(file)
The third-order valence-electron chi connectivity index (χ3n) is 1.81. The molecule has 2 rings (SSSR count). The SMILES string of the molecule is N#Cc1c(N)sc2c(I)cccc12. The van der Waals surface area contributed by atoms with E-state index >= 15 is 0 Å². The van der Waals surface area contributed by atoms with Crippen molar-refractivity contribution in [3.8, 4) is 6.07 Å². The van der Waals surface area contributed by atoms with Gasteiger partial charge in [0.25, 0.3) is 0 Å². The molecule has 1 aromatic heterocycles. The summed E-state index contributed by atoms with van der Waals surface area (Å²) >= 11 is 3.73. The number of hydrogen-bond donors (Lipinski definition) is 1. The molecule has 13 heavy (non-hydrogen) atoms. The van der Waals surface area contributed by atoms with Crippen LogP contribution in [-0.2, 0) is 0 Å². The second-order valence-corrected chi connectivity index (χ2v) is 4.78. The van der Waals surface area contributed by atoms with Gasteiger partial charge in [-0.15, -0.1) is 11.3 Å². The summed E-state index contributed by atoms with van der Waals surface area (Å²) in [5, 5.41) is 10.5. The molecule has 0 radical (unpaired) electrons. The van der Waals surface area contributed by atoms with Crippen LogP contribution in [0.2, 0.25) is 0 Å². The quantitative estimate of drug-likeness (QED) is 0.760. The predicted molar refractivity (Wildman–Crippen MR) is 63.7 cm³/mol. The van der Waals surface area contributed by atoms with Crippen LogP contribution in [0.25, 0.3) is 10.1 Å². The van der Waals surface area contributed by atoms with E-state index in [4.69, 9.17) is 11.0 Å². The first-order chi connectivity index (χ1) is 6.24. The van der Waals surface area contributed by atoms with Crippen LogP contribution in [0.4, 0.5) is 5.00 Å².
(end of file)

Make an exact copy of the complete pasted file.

The third-order valence-electron chi connectivity index (χ3n) is 1.81. The molecule has 2 rings (SSSR count). The SMILES string of the molecule is N#Cc1c(N)sc2c(I)cccc12. The van der Waals surface area contributed by atoms with E-state index >= 15 is 0 Å². The van der Waals surface area contributed by atoms with Crippen molar-refractivity contribution in [3.8, 4) is 6.07 Å². The van der Waals surface area contributed by atoms with Gasteiger partial charge in [0.25, 0.3) is 0 Å². The molecule has 1 aromatic heterocycles. The summed E-state index contributed by atoms with van der Waals surface area (Å²) >= 11 is 3.73. The number of hydrogen-bond donors (Lipinski definition) is 1. The molecule has 13 heavy (non-hydrogen) atoms. The van der Waals surface area contributed by atoms with Crippen LogP contribution in [-0.2, 0) is 0 Å². The second-order valence-corrected chi connectivity index (χ2v) is 4.78. The van der Waals surface area contributed by atoms with Gasteiger partial charge in [-0.15, -0.1) is 11.3 Å². The summed E-state index contributed by atoms with van der Waals surface area (Å²) in [5, 5.41) is 10.5. The molecule has 0 radical (unpaired) electrons. The van der Waals surface area contributed by atoms with Crippen LogP contribution in [0.2, 0.25) is 0 Å². The quantitative estimate of drug-likeness (QED) is 0.760. The predicted molar refractivity (Wildman–Crippen MR) is 63.7 cm³/mol. The van der Waals surface area contributed by atoms with Crippen LogP contribution in [0.25, 0.3) is 10.1 Å². The van der Waals surface area contributed by atoms with E-state index in [4.69, 9.17) is 11.0 Å². The first-order chi connectivity index (χ1) is 6.24. The van der Waals surface area contributed by atoms with Crippen LogP contribution in [0.4, 0.5) is 5.00 Å².